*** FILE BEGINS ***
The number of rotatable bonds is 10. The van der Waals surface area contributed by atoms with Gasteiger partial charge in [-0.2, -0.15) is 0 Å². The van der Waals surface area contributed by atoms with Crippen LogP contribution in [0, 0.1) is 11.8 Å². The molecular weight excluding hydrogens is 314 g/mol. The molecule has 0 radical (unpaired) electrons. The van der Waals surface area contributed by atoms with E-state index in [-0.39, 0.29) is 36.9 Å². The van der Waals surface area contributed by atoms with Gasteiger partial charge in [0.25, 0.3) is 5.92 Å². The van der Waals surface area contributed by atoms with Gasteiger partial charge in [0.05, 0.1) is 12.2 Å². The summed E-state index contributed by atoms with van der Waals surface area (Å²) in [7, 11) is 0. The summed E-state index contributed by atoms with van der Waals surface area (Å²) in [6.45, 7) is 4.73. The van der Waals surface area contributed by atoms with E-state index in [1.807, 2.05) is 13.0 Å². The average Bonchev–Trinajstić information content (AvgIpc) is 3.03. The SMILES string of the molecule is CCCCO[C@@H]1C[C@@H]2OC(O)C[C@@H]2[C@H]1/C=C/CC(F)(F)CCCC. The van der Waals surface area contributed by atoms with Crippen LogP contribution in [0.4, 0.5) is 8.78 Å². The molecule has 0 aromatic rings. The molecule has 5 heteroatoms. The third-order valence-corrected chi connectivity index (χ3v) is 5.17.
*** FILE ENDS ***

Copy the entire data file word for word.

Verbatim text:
The number of rotatable bonds is 10. The van der Waals surface area contributed by atoms with Gasteiger partial charge in [-0.2, -0.15) is 0 Å². The van der Waals surface area contributed by atoms with Crippen LogP contribution in [0, 0.1) is 11.8 Å². The molecular weight excluding hydrogens is 314 g/mol. The molecule has 0 radical (unpaired) electrons. The van der Waals surface area contributed by atoms with E-state index in [-0.39, 0.29) is 36.9 Å². The van der Waals surface area contributed by atoms with Gasteiger partial charge in [0.25, 0.3) is 5.92 Å². The van der Waals surface area contributed by atoms with Gasteiger partial charge in [0.05, 0.1) is 12.2 Å². The summed E-state index contributed by atoms with van der Waals surface area (Å²) in [7, 11) is 0. The summed E-state index contributed by atoms with van der Waals surface area (Å²) in [6.45, 7) is 4.73. The van der Waals surface area contributed by atoms with E-state index in [1.807, 2.05) is 13.0 Å². The average Bonchev–Trinajstić information content (AvgIpc) is 3.03. The SMILES string of the molecule is CCCCO[C@@H]1C[C@@H]2OC(O)C[C@@H]2[C@H]1/C=C/CC(F)(F)CCCC. The van der Waals surface area contributed by atoms with Crippen LogP contribution in [0.4, 0.5) is 8.78 Å². The molecule has 0 aromatic rings. The molecule has 5 heteroatoms. The third-order valence-corrected chi connectivity index (χ3v) is 5.17.